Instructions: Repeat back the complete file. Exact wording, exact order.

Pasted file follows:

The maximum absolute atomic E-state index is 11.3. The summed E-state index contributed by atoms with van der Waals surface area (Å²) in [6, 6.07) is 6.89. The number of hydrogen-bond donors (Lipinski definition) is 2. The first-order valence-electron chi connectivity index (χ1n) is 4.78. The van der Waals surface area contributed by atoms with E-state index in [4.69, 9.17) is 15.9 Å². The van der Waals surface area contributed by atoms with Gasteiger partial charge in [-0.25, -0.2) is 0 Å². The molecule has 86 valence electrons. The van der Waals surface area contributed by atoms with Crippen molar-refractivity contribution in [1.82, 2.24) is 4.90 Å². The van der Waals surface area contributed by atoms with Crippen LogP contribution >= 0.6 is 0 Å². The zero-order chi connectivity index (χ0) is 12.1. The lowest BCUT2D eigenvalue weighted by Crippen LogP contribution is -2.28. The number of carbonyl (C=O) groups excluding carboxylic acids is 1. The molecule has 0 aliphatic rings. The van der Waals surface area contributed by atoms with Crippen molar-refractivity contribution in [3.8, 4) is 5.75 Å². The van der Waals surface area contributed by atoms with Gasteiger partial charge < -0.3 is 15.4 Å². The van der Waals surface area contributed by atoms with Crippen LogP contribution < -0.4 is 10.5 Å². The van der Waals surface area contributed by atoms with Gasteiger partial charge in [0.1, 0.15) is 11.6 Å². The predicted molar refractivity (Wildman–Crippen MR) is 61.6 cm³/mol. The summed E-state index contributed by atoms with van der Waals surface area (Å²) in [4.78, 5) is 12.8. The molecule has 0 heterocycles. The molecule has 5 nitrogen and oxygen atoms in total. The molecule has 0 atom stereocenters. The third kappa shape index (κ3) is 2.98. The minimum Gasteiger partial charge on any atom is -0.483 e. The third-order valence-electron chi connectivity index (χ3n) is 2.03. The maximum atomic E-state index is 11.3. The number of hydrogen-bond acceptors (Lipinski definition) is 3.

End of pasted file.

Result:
The maximum absolute atomic E-state index is 11.3. The summed E-state index contributed by atoms with van der Waals surface area (Å²) in [6, 6.07) is 6.89. The number of hydrogen-bond donors (Lipinski definition) is 2. The first-order valence-electron chi connectivity index (χ1n) is 4.78. The van der Waals surface area contributed by atoms with E-state index in [4.69, 9.17) is 15.9 Å². The van der Waals surface area contributed by atoms with Gasteiger partial charge in [-0.25, -0.2) is 0 Å². The molecule has 86 valence electrons. The van der Waals surface area contributed by atoms with Crippen molar-refractivity contribution in [1.82, 2.24) is 4.90 Å². The van der Waals surface area contributed by atoms with Crippen LogP contribution >= 0.6 is 0 Å². The zero-order chi connectivity index (χ0) is 12.1. The lowest BCUT2D eigenvalue weighted by Crippen LogP contribution is -2.28. The number of carbonyl (C=O) groups excluding carboxylic acids is 1. The molecule has 0 aliphatic rings. The van der Waals surface area contributed by atoms with Crippen molar-refractivity contribution in [3.8, 4) is 5.75 Å². The van der Waals surface area contributed by atoms with Gasteiger partial charge < -0.3 is 15.4 Å². The van der Waals surface area contributed by atoms with Crippen LogP contribution < -0.4 is 10.5 Å². The van der Waals surface area contributed by atoms with Gasteiger partial charge in [0.1, 0.15) is 11.6 Å². The predicted molar refractivity (Wildman–Crippen MR) is 61.6 cm³/mol. The summed E-state index contributed by atoms with van der Waals surface area (Å²) in [4.78, 5) is 12.8. The molecule has 0 heterocycles. The molecule has 5 nitrogen and oxygen atoms in total. The molecule has 0 atom stereocenters. The third kappa shape index (κ3) is 2.98. The minimum Gasteiger partial charge on any atom is -0.483 e. The third-order valence-electron chi connectivity index (χ3n) is 2.03. The maximum atomic E-state index is 11.3. The number of hydrogen-bond acceptors (Lipinski definition) is 3.